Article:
Thursday, November 16, 2006

The Ugliest Toolbox

The World’s Ugliest Toolbox sits all by itself near the bandsaw. People sense it is somehow special since it sits atop a wooden stool apparently devoted to that purpose alone, right out in the open, having to be shifted to use the slitting shear then back again to use the bandsaw.

It started out to be just another example of the Apprentice’s Toolbox, the plans for which I’ve posted here & there - - a project designed to introduce youngsters to aviation sheetmetal work. I’ve no idea how many of these things I’ve built, or rather, have over-seen the building-of - - surely more than a hundred. Way back when, Jim Holland and I spent a weekend shearing sheets of 2024 to make up twenty-four kits of tool-box parts for the local Scout troop but that was an exception. A four-by-eight sheet of .063 is enough for six boxes and that was the usual batch-size, seeing as how you also need some extrusion, hinge, latches, rivets and so on.

Now and then a visitor to the shop will see the tool box and give me a funny look. “That’s for old stuff,” I tell them, deliberately misunderstanding their Look, which allows them to mis-interpret my answer: junky looking tool box is good enough for junky old stuff. But if they looked inside they’ll see sets for dome-head and conical rivets along with dimple dies and countersinks for 82's and 90's. Not junk at all. Old fashioned but in perfect condition, mirror bright and ready to go to work.

The first kid to work on the Ugly Box was a girl, somebody’s sister, dragged along because he had to and parked in a corner to watch. Parked, because she was in a wheelchair. To watch because she was supposed to be retarded. Or some damn thing. The boys were accustomed to her presence, took no notice as she sat there, twitching now and then, eyes jittering around.

Feeling sorry for her, I draped her in a shop-apron, found a pair of goggles with an elastic band, showed her how to dress the corner of a bracket, put the file in her lap. Conscience soothed by having Done My Duty toward the Cripple, I went back to watching the boys break my drill bits and pound rivets flatter than pancakes whilst screaming at the top of their lungs and generally having a high old time.

Couple minutes later I noticed the kid in the chair waving her arm, a jerky nonsense-semaphore accompanied by a gaaa-gaaaa-gaaaa sorta sound. I went over, hoping she didn’t have to pee or whatever. There in her lap was the bracket, it’s four corners neatly dressed. There were some scratches it could have done without but it’s just a bracket, fer crysakes. No big deal.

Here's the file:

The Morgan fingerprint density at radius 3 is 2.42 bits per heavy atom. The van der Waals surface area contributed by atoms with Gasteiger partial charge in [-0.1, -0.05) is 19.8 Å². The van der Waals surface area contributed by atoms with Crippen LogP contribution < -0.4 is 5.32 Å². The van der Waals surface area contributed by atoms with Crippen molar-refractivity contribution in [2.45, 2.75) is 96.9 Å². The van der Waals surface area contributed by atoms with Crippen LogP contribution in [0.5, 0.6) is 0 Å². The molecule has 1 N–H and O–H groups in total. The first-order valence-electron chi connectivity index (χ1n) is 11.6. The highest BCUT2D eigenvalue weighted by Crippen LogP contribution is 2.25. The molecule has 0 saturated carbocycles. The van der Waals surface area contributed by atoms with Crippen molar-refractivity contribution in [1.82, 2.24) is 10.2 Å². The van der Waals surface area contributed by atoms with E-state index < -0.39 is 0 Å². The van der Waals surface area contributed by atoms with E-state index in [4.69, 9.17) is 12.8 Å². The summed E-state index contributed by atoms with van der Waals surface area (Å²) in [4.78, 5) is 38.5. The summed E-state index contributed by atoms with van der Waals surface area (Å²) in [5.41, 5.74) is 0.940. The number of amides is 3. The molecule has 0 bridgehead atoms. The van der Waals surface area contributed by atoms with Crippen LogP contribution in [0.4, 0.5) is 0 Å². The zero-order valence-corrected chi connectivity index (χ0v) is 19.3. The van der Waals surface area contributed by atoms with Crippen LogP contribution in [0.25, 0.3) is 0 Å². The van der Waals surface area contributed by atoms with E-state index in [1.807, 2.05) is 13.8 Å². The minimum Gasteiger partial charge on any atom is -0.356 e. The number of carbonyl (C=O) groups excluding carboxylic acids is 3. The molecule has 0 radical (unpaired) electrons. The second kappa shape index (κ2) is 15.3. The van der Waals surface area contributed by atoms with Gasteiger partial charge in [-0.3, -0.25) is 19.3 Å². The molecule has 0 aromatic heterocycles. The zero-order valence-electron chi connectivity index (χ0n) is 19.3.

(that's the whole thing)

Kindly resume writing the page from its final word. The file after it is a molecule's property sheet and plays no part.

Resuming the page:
But it was to her.

I felt a right fool. Recalling that episode even today fills me with a sense of revulsion. Not toward her. Toward me. I’d thought of her as a package, something to be put on the shelf and ignored. But inside that package was a living, breathing person.

I kicked a couple of stray boys out of the way and wheeled her up to the workbench, scrounged up some parts for her to work on, told her to get hot. (Being an ex-Navy Chief has it’s drawbacks.)

Although the apparent purpose of the Apprentice’s Toolbox is to teach the use of basic tools with an emphasis on lay-out, alignment and the principle of matched-hole fabrication, the Hidden Agenda is to teach riveting, upon which virtually no emphasis is placed at all. “No big deal, just do ‘em. If you screw it up we can drill it out.” Make an error in your lay-out, you’re gonna get yelled at. Ditto for mis-alignment. But a bad rivet gets only a shrug; “Here, lemme show you how to fix that...” Since there is no penalty for mistakes, the kids tackle riveting with the courage of lions, making every gawdamned saltwatersucking mistake you have ever SEEN... plus a couple you’ve only heard about, while you’re standing there smiling so hard your ears are starting to bleed saying, “No problem. Lemme show you how to fix that.”

Truth is, the toolbox is designed to be built by beginners and the lay-out is limited to just three parts. Once they understand the matched-hole principle those three parts serve as drill-guides for ALL of the other parts. The work is done atop bench blocks and once the task is demonstrated and explained, the kid hauls the booty home to finish the drilling, deburring, edge-dressing and so forth, returning for the Grand Finale - - or two - - when the PK’s are replaced with rivets, the handles get bent out of bar stock, and other exciting guy-stuff.